Apartment Bar, Berlin
The Amano Grand Central hotel’s Apartment Bar is by far the swishest in the area and just five minutes’ walk from Berlin Hauptbahnhof. On the sixth floor, it has a warm, seductive ambiance with dim lighting, teal velvet stools and sofas, and memorable nighttime views over the city and Spree River. There’s a top-notch offering of cocktails as well as a chic rooftop terrace one floor above (summer only).
• Beer from €4, cocktails from €10, Heidestrasse 62, amanogroup.de
The area around Brussels’ Midi station isn’t known for places to drink, so walk north for 10 minutes to the 120-year-old Cantillon Brewery. This was the only one of Brussels’ 100-plus breweries to survive into the 21st century – brewing a range of spontaneously fermented lambic beers. You may only have time to grab a quick gueuze between trains at the bar, but €7 buys two beers and a self-guided tour of the vats and fermentation room. The family-owned brewery also has a longstanding connection with Royale Union Saint-Gilloise football club and you may get a chance to taste its team beer – Cuvée Saint-Gilloise.
• Bar prices from €4, takeaways from €7 for a 75cl bottle of gueuze or €8 for a 75cl Cuvée Saint-Gilloise, rue Gheude 56, cantillon.be
Gatsby Café, Rome
This former hat shop pays homage to its heritage with chipper bartenders in old-school caps hawking a headgear-inspired cocktail menu– from the panama to the sombrero. Despite a name that conjures up the roaring 1920s, the three floors of the Gatsby are decidedly 1950s in their choice of vintage design and furniture. Come for a generous aperitivo (€10), a light dinner or a late-night tipple. There are weekly jazz and swing concerts. Gatsby is a 10-minute walk from Termini station.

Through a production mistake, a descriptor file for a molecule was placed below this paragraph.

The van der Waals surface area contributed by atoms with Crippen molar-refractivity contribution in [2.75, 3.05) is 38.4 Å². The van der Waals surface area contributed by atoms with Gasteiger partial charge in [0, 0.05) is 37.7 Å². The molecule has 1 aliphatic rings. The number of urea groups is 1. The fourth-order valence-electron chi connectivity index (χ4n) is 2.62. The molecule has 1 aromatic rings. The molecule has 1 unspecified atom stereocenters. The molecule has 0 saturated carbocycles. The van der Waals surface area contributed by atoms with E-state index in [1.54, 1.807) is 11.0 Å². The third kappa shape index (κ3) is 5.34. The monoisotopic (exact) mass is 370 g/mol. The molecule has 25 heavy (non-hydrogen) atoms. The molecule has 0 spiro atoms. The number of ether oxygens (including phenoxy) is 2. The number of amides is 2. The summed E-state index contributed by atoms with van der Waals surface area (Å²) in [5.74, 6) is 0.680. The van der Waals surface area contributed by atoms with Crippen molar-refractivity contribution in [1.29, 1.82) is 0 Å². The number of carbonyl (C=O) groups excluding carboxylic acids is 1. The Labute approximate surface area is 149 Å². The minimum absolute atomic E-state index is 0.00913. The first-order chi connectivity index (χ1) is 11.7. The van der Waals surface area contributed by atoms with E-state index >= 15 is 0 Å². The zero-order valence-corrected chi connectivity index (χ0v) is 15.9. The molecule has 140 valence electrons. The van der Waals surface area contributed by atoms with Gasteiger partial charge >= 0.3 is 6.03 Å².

• Piazza Vittorio Emanuele II 106, gatsby.cafe
Vermut I A La Gàbia, Barcelona
The area around Sants station is low on leafy squares, so Plaça d’Osca – flanked by plane, rosewood and pagoda trees – has become the hub of barrio life, with a host of bars and cafes. Vermut I A La Gàbia specialises in homemade vermouth, poured from the barrel and drunk neat with a green olive and a slice of orange, or with a splash of soda water (ask for a sifó, the traditional glass siphon, and then top up as you sip). A plate of marinated sardines makes the perfect accompaniment.
• Plaça d’Osca 7, on Facebook
It’s a five-minute walk from Gare du Nord to this popular new wine bar with glossy forest-green tiles on the walls behind the bar, mostly natural and organic wines on shelves, and great choices by the glass. The brief journey transports you from the anonymity of a big-city station neighbourhood into an arty Parisian quartier with character and charm. Billili also serves a small-plates menu that changes regularly but runs to dishes such as a sandwich filled with roasted pumpkin, marinated carrots and coriander pesto; terrine de campagne; and sautéed octopus with morteau sausage in beaujolais wine sauce.
• Glass of wine and single small plate from €20, 136 rue du Faubourg-Poissonnière, 75010, on Facebook